Why our environmental laws are failing

The system isn't working -- and here's why

  • Eric Jantz

 

Ask most people about how the environmental laws in this country get implemented, and you're likely to meet with a blank stare. No one really knows the details, but the BP spill -- combined with less well-publicized leaks from the Vermont Yankee nuclear power plant -- signal to most people that the system isn't working.

I'm a practicing environmental lawyer, and I'll be the first to admit that our nation's environmental law framework is dense and arcane. I'll also be among those to second-guess whether it's working. I suspect that one of the biggest problems can be summed up in the words "agency deference."

Agency deference is the judicial doctrine that found its legs with the U.S. Supreme Court case Chevron v. NRDC in 1984. It precludes judges from revisiting decisions made by an administrative agency except in the most extreme circumstances. It's also the doctrine that makes it nearly impossible for there to be any independent review of decisions made by agencies, some of which have become more like industry enablers than hard-nosed regulators.

Although it may not have been the Supreme Court's intent, the Chevron case effectively gives administrative agencies nearly unlimited power over whether a community is subjected to pollution. Statistics bear this out. At the U.S. Court of Appeals for the 10th Circuit, for example, agency decisions are overturned only 1.5 percent of the time. Other federal circuits report similarly dismal numbers. In other words, no one is watching the watchmen.

In a perfect world, where regulatory agencies are serious and neutral and where regulators are never influenced by politics, turning life-and-death decisions over to a class of technocrats might have made sense. But in the real world, regulatory agencies are more often than not under substantial pressure from elected officials to acquiesce to demands from regulated industries. These agencies are also often staffed by bureaucrats who anticipate plum jobs in the industries they regulate once their government pensions have vested.

The BP oil explosion and resulting leak in the Gulf of Mexico is a case in point. The now well-documented coziness between regulators and the regulated industry resulted in an environmental catastrophe that has cost millions of dollars, ruined countless businesses and harmed a vast ocean ecosystem.

So what to do? There are probably many legitimate solutions to the problem, from getting big money out of politics to abolishing corporate personhood. But three concrete things can be done immediately. First, the federal and state governments should adopt what's known as the precautionary principle. It would require a polluter to prove that an activity, though risky, would not harm the environment. Using the precautionary principle would relieve pollution-impacted communities of the current burden of proving that a polluting activity was so risky and dangerous it should not have been attempted.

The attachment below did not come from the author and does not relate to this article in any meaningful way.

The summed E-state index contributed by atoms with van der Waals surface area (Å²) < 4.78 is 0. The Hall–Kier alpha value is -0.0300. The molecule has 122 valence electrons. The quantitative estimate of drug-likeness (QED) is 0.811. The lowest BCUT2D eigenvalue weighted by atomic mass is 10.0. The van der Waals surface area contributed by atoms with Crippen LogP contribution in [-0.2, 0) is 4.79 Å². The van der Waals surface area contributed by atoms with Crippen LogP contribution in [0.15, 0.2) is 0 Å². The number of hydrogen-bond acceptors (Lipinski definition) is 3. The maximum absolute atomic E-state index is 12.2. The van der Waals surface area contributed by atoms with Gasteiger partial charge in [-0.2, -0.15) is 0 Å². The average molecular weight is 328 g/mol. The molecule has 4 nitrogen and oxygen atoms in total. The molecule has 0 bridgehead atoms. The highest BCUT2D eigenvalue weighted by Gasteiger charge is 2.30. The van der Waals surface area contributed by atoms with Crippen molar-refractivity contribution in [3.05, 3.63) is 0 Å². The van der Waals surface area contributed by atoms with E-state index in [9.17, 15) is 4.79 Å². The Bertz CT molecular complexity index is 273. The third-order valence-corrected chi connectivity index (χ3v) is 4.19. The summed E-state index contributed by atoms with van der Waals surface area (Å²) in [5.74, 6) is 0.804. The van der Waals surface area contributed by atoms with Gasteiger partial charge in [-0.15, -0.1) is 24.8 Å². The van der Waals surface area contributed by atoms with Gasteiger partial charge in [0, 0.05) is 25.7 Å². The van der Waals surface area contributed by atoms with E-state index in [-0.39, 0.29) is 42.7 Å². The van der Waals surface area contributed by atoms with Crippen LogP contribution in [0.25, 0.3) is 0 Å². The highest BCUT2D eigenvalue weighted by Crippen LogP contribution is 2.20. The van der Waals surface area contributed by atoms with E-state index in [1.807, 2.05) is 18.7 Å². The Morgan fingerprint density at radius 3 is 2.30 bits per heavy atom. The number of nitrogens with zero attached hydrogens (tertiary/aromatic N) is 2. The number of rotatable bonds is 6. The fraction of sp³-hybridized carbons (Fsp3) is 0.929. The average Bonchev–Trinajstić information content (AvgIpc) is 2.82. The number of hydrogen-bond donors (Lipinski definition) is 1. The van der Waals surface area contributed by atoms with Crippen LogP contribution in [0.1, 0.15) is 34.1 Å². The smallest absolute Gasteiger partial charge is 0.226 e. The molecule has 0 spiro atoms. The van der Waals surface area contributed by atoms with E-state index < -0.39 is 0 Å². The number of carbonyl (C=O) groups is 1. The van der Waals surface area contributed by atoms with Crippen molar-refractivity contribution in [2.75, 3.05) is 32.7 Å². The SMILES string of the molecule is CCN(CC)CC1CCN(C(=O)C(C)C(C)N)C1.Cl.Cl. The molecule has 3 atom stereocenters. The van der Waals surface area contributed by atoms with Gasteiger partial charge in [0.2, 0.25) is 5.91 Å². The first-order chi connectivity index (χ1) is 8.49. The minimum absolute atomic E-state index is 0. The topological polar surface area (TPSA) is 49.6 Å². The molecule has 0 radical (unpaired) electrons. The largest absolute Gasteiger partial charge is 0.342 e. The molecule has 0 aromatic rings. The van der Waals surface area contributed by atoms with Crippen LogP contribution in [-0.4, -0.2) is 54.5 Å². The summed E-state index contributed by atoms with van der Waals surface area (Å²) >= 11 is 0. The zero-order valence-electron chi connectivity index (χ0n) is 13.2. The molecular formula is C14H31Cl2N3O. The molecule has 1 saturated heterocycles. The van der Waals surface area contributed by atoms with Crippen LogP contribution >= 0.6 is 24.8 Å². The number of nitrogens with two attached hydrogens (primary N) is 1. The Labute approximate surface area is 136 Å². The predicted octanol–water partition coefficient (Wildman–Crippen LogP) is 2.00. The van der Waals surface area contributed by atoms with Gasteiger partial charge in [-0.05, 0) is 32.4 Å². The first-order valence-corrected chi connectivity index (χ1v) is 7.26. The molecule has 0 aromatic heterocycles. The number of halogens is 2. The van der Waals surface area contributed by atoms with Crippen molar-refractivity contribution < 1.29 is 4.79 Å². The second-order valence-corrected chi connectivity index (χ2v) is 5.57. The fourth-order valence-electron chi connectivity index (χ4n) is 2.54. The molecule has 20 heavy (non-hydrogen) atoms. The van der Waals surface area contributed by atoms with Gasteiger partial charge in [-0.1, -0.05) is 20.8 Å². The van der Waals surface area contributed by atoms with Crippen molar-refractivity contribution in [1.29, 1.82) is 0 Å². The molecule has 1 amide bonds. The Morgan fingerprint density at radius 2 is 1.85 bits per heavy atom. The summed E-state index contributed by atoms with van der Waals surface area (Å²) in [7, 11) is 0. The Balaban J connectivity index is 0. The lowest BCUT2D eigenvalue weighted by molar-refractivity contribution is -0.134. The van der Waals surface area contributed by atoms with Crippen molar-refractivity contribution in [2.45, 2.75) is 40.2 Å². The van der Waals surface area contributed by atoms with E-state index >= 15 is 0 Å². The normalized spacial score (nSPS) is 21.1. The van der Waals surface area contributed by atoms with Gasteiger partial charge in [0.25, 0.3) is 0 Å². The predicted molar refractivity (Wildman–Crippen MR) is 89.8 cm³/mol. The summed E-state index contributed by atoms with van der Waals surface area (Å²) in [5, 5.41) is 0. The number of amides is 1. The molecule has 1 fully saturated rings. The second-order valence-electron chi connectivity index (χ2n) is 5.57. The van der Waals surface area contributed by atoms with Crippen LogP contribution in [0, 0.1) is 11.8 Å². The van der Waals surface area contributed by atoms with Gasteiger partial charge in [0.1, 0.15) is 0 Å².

Second, state and federal judges ought to once again assume their review authority over administrative agencies. Even in light of the Chevron decision, our federal Constitution and all state constitutions give the judicial branch the authority to review the actions of the other branches of government to make sure they're in line with the governing laws and constitutional provisions. Reviewing courts should carefully scrutinize agency decisions and act aggressively in revisiting agency decisions that put communities at risk. If expertise is the issue, then judges who have technical backgrounds should be recruited and appointed to the bench. Alternatively, judges could specialize in particular areas of administrative law and develop a deep understanding of the technical issues in that area, just as practicing lawyers do.

Finally, the judiciary needs to abandon what's almost become a cult of the technocrat. Instead of throwing up their hands and relying on the "expertise" of agency bureaucrats, judges should begin to respect the expertise of the people that live in communities affected by a polluting industry. Members of communities impacted by polluting industry know who's been sick in their neighborhoods and when they got sick. They know which water sources are discolored and smell bad. They know whose child has had a recent asthma attack. This kind of knowledge should not be subordinated to the knowledge brought in by hired guns with lots of letters after their names -- although it usually is.

These suggestions meant to strengthen judges to do the right thing are by no means a panacea. But I think they're a good place to start to make environmental laws mean something on the ground.

Eric Jantz is a contributor to Writers on the Range, a syndication service of High Country News (hcn.org). He is an attorney with the New Mexico Environmental Law Center in Santa Fe, New Mexico.

A great essay!
Larry Edwards
Larry Edwards
Aug 11, 2010 01:52 AM
This essay is right on target. But one caution is important.

In at least one of its forms (in the Rio Declaration, from the 1992 Earth Summit), the Precautionary Principle contains an economic escape clause: " ... lack of full scientific certainty shall not be used as a reason for postponing COST-EFFECTIVE measures to prevent environmental degradation." (Emphasis added.) This raises the question of how and by whom cost effectiveness is determined, as well as the specter of what happens when conventional economics says that needed precautionary measures aren't cost effective. The Precautionary Principle isn't necessarily all its name suggests, and it needs fixing too.